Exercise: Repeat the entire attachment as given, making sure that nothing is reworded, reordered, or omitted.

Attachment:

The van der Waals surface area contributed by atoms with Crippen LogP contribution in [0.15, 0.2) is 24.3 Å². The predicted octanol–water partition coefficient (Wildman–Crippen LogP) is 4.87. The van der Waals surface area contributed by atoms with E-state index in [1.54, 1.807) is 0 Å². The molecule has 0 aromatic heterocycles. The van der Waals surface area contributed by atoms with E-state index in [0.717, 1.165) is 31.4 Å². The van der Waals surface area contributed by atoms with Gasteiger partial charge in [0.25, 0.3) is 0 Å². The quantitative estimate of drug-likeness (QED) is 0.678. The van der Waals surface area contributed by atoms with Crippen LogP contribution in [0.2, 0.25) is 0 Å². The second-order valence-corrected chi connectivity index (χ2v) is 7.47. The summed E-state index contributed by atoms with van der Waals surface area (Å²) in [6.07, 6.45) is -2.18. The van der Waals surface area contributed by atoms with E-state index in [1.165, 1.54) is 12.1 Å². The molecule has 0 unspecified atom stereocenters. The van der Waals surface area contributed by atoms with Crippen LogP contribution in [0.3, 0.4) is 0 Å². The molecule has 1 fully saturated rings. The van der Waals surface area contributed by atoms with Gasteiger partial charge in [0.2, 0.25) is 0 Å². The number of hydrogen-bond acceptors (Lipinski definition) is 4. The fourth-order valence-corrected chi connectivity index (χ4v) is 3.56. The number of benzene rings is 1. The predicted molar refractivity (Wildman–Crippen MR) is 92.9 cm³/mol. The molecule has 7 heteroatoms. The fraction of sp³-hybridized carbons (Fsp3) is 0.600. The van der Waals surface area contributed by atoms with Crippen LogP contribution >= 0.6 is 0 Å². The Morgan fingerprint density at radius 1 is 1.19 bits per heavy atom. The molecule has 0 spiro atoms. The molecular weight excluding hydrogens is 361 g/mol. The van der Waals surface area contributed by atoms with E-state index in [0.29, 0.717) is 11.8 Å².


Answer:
The van der Waals surface area contributed by atoms with Crippen LogP contribution in [0.15, 0.2) is 24.3 Å². The predicted octanol–water partition coefficient (Wildman–Crippen LogP) is 4.87. The van der Waals surface area contributed by atoms with E-state index in [1.54, 1.807) is 0 Å². The molecule has 0 aromatic heterocycles. The van der Waals surface area contributed by atoms with E-state index in [0.717, 1.165) is 31.4 Å². The van der Waals surface area contributed by atoms with Gasteiger partial charge in [0.25, 0.3) is 0 Å². The quantitative estimate of drug-likeness (QED) is 0.678. The van der Waals surface area contributed by atoms with Crippen LogP contribution in [0.2, 0.25) is 0 Å². The second-order valence-corrected chi connectivity index (χ2v) is 7.47. The summed E-state index contributed by atoms with van der Waals surface area (Å²) in [6.07, 6.45) is -2.18. The van der Waals surface area contributed by atoms with E-state index in [1.165, 1.54) is 12.1 Å². The molecule has 0 unspecified atom stereocenters. The van der Waals surface area contributed by atoms with Crippen LogP contribution in [0.3, 0.4) is 0 Å². The molecule has 1 fully saturated rings. The van der Waals surface area contributed by atoms with Gasteiger partial charge in [0.2, 0.25) is 0 Å². The number of hydrogen-bond acceptors (Lipinski definition) is 4. The fourth-order valence-corrected chi connectivity index (χ4v) is 3.56. The number of benzene rings is 1. The predicted molar refractivity (Wildman–Crippen MR) is 92.9 cm³/mol. The molecule has 7 heteroatoms. The fraction of sp³-hybridized carbons (Fsp3) is 0.600. The van der Waals surface area contributed by atoms with Crippen LogP contribution >= 0.6 is 0 Å². The Morgan fingerprint density at radius 1 is 1.19 bits per heavy atom. The molecule has 0 spiro atoms. The molecular weight excluding hydrogens is 361 g/mol. The van der Waals surface area contributed by atoms with E-state index in [0.29, 0.717) is 11.8 Å².